IDS 101: US - China Rebalancing: Evaluating Resources

Authoritative Reference Sources vs Wikipedia

Wikipedia is a great resource for getting general info about something, but because anyone can contribute or change its content it is considered unreliable.  College faculty typically do not consider Wikipedia a credible information source. 

Instead, use the library's print or electronic encyclopedias, dictionaries, or other reference books to backup the basic information of your research paper. These resources have gone through an editorial process to check for accuracy. To the right and below are some resources that may be of use.

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The Library has a Facebook page and blog in which news, events, new resources, and fun information about or related to the library is posted.  The RSS feeds below are from the Library's News Blog.

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How to Evaluate Resources (Print & Electronic)

1. Reason

  • Who is the intended audience?
  • Is scope or purpose specifically stated? Do the contents match the stated scope?
  • Is the point of view stated? Is there a particular agenda that is being pushed?
  • Does it have an established reputation? If so, consider what kind of reputation it represents?
  • What is the host's motivation for providing the information on the Web?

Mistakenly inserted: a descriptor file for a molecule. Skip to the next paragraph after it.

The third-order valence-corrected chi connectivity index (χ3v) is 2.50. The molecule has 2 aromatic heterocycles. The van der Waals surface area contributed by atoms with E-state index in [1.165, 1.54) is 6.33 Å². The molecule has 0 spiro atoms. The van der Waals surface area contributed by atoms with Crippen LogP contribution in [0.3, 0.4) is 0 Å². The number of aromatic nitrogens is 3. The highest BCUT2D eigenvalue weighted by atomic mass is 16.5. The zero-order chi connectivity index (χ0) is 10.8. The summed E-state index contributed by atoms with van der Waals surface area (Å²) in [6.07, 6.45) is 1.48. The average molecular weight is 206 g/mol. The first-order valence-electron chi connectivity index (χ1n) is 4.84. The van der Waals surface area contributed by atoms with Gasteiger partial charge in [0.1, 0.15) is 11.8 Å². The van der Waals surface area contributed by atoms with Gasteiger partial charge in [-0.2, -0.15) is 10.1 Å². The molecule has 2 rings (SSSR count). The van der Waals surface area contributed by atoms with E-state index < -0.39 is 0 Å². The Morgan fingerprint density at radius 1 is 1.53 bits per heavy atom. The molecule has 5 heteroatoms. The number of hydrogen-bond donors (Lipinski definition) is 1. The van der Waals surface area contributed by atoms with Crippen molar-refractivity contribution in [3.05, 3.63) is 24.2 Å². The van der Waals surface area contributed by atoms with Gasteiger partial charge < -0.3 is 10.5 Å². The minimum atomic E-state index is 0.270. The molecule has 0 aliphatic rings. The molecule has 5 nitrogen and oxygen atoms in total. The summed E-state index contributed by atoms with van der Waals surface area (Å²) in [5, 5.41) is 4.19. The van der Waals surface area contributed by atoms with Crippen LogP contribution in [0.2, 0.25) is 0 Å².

(Advertising for profit, part of agency's mission, educational purposes, reporting original research, publicizing a particular agenda)
  • What information can be gained about the site domain code of the host address?
  • .com = commercial source
  • .gov = government agency
  • .org = non-profit organization
  • .net = consortium (profit or non-profit)
  • .edu = educational institution


2.
Readability

  • Is the text well written? Is it written in the language of the discipline or for a general audience?
  • Does the source have features, such as charts, illustrations, or a bibliography, that will be helpful?
  • Is the information needed to cite the material easily found?
  • Is there a lot of information available or is the information it provides limited?
  • Are links to other Web resources labeled clearly?


3. Reliability

  • Is objectivity a factor?
  • Who is the author?
  • Does the author provide credentials demonstrating expertise or knowledge of the subject?
  • Is the publisher reputable?
  • Does the resource contain grammatical, spelling or typographical errors?
  • Is there any contact information provided?
  • Are facts, such as statistics, accurate, current, and verifiable? Are sources of information cited?
  • What sources or methods did the author use to gather the information?
  • Is the method of obtaining data accurate and dependable?
  • Is it refereed/peer-reviewed or did just a staff editor review it? Peer-review means a scholar or researcher in the related field has reviewed it before publication.
  • How frequently is the resource updated?
  • Are the links to other resources current? And is the page finished or still under construction?


    4. References

    • Does the author list where they get their information from
      (e.g. footnotes, bibliography, or reference list)? 
    • Are there many sources listed?
    • Are the author's sources reliable?
    • Can you follow their listed sources to obtain the original information sources?


    Reference Librarian

    Gary Klein
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    Contact:
    Mark O. Hatfield Library
    Willamette University
    900 State Street
    Salem, OR 97301
    503-370-6743
    Website / Blog Page